Kyle Munkittrick, IEET Program Director: Envisioning the Future, is a recent graduate of New York University, where he received his Master's in bioethics and critical theory.
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COMMENTS


> “I support the right of someone to refuse certain medical treatments based on proper information about their health.”

How does the patient know it’s based on _proper_ information?

> “I’ve concluded in a decade of studying America’s elderly, it is fee-for-service doctors and Big Pharma who stand to gain the most, and adult children, with too much emotion and too little information, driving those decisions.”

But these adult children often let their emotion, or at least their wallet, drive their decision in the _opposite_ direction, too, in which case the fee-for-service doctors and Big Pharma are _not_ gaining.

> “here is what researchers have found both useless and harmful… agitation… repeat hospital stays… needle sticks…”

“Useless and harmful” are words that must be seen in context. If the alternative to these bothersome things is worse than the bothersome things themselves, then maybe they’re worth it.





Interesting article.  It makes me think about what post-post said about our elders.  If the knowledge and wisdom they have to offer is, as he said, “outdated” and most of them just want to suppress the youth, why do we put so much effort in trying to preserve them?  What is the purpose in trying to keep the older generation if not to learn their experiences and lessons?





The key word in your post, Christian, is the word “if.”
How can anyone generalize about the older generation and claim their wisdom is all outdated?





Ronaldo
Ask post-post. He did.





But you, it appears, gave the generalization credence.





@Ronaldo
that was from a comment debate I had with post-post in the “What the Wall Street Protest is About” section.  forgive me if I sounded like the one who was making those generalizations.  I actually respect my elders (not to sound like I’m bragging) and listen to what the have to offer.  It is just some people seem to think their ideals and thinking is from the 1950’s and irrelevant to today.  If this was the case we would not try to keep our elders alive longer other than to maintain family ties.





Not to say the knowledge and wisdom elders have to offer is entirely outdated; nor do most elders merely want to suppress youth, however much of their knowledge and wisdom can be considered outdated and many elders do manipulate youth to an unacceptable degree. Much tedious and quite negative evidence could be offered to bolster the opinion that many elders who have had time to amass wealth and have acquired the experience to manipulate youth are culpable.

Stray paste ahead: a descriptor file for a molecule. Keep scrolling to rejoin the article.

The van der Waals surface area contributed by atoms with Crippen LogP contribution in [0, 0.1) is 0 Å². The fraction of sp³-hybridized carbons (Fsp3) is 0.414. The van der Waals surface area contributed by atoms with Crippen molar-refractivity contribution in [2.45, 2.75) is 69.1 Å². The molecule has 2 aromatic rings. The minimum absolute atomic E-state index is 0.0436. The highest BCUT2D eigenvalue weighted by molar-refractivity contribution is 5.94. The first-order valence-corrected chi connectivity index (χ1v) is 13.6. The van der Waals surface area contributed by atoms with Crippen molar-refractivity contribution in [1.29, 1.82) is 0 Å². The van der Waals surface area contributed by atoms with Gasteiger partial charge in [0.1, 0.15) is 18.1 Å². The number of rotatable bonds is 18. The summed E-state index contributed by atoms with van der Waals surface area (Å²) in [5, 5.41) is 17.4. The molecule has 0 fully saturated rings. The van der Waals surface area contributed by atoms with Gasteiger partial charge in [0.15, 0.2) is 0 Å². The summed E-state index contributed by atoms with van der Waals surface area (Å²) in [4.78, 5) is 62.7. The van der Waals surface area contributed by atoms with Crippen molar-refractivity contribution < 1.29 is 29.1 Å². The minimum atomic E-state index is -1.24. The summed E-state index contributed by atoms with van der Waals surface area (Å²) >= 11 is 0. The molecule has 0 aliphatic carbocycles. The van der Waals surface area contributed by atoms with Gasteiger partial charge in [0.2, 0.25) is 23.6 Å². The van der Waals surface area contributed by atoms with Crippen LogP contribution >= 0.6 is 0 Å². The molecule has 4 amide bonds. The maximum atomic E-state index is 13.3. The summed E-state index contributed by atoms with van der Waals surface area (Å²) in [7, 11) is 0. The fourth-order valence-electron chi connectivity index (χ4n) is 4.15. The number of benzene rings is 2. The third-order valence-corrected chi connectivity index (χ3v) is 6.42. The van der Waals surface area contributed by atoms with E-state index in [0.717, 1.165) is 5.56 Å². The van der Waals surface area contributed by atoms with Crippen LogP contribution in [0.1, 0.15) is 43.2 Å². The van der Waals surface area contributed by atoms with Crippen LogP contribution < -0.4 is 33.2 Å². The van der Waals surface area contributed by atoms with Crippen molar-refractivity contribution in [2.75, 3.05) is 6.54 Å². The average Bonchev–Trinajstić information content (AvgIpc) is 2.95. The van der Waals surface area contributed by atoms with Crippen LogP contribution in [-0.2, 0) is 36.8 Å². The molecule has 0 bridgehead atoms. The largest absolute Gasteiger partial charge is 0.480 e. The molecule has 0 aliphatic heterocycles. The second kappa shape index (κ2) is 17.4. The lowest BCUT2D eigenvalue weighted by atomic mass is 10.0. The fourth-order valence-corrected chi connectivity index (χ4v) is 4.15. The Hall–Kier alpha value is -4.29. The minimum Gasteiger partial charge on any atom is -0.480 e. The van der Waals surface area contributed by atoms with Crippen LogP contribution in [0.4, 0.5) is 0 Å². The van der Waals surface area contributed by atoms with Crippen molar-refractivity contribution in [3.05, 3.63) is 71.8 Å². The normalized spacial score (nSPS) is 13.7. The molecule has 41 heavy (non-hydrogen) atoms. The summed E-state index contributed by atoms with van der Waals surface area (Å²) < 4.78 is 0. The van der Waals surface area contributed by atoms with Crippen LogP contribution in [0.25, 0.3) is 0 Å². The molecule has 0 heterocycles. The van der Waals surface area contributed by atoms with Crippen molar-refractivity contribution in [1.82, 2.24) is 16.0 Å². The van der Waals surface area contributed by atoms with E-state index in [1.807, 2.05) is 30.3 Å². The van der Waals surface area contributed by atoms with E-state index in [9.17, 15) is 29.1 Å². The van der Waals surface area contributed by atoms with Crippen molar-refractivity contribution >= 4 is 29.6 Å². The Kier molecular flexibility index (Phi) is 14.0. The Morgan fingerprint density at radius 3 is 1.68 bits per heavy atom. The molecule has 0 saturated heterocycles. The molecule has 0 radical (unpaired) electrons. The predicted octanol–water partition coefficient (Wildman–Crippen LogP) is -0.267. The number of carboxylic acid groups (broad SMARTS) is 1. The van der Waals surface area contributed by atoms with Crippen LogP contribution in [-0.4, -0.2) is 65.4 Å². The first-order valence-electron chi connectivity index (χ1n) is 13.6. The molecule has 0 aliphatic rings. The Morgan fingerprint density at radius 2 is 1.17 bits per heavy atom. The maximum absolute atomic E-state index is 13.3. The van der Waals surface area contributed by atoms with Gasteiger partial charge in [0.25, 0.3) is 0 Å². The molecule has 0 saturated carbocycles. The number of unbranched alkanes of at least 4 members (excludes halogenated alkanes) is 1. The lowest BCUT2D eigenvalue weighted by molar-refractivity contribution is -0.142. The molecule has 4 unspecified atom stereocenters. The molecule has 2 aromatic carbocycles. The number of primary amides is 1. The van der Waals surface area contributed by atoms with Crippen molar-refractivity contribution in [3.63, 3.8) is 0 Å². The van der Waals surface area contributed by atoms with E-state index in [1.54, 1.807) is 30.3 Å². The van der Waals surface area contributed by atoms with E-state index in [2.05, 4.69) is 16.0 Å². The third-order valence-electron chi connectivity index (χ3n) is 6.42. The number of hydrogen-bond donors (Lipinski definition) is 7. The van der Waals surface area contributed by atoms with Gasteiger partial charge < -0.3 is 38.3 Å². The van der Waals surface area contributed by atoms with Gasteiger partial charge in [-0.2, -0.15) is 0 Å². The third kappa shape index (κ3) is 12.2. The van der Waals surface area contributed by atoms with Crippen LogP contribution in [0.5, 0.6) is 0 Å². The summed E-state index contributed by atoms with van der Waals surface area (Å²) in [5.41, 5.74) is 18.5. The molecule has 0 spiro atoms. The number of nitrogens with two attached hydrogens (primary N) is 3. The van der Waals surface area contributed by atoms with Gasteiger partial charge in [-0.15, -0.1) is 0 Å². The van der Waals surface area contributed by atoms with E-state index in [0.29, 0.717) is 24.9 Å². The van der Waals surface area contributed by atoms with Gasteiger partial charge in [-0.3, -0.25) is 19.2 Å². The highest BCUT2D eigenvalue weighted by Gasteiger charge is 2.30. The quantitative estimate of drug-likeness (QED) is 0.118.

Yet not to deny the culpability of youths.
I originally went into a brief discussion of elder-outdatedness/manipulation prompted by a concern as to why protesters (who are primarily young) are so irate. Right at this moment in time one might hazard a guess youths are angry and anxious because for starters the near future (i.e. the next few years) will be rather unpleasant for them in certain ways.

It is not 100 percent implausible that in a national emergency youths would be conscripted, though the likelihood of a mobilization in today’s conditions being successful is extremely low. Nevertheless, the aggregate number of youths conscripted or coerced into ‘defense’ apparati of many nations in the world is high. Would it be safe to venture that if “Woman Is The [N-word] Of The World” as a Yoko Ono song is titled, then youth is the cannon-fodder of the world?
After all, such has been the case in the past, and in some nations (present nationalities of IEET members excluded naturally) the situation has largely remained the same.





“nor do most elders merely want to suppress youth”

This article is about elderly people who are in advanced old age. They’re too old to be in the position of suppressing youth.





“This article is about elderly people who are in advanced old age.”

My response at this piece was only in reply to Christian’s digression; but while we are at it: are you entirely certain very wealthy elders are not economically suppressing youth in some manner?





Lets say it’s true to some extent. What percentage does it have to be in order for a person to ask the question Christian asked: “why do we put so much effort in trying to preserve them?”





“What percentage does it have to be in order for a person to ask the question Christian asked: ‘why do we put so much effort in trying to preserve them?’ “

Right question, but was afraid you might ask it—wouldn’t want to reply to such a question, Ronaldo, even if I had some idea of the answer.
Some sleeping dogs one likes to leave sleeping.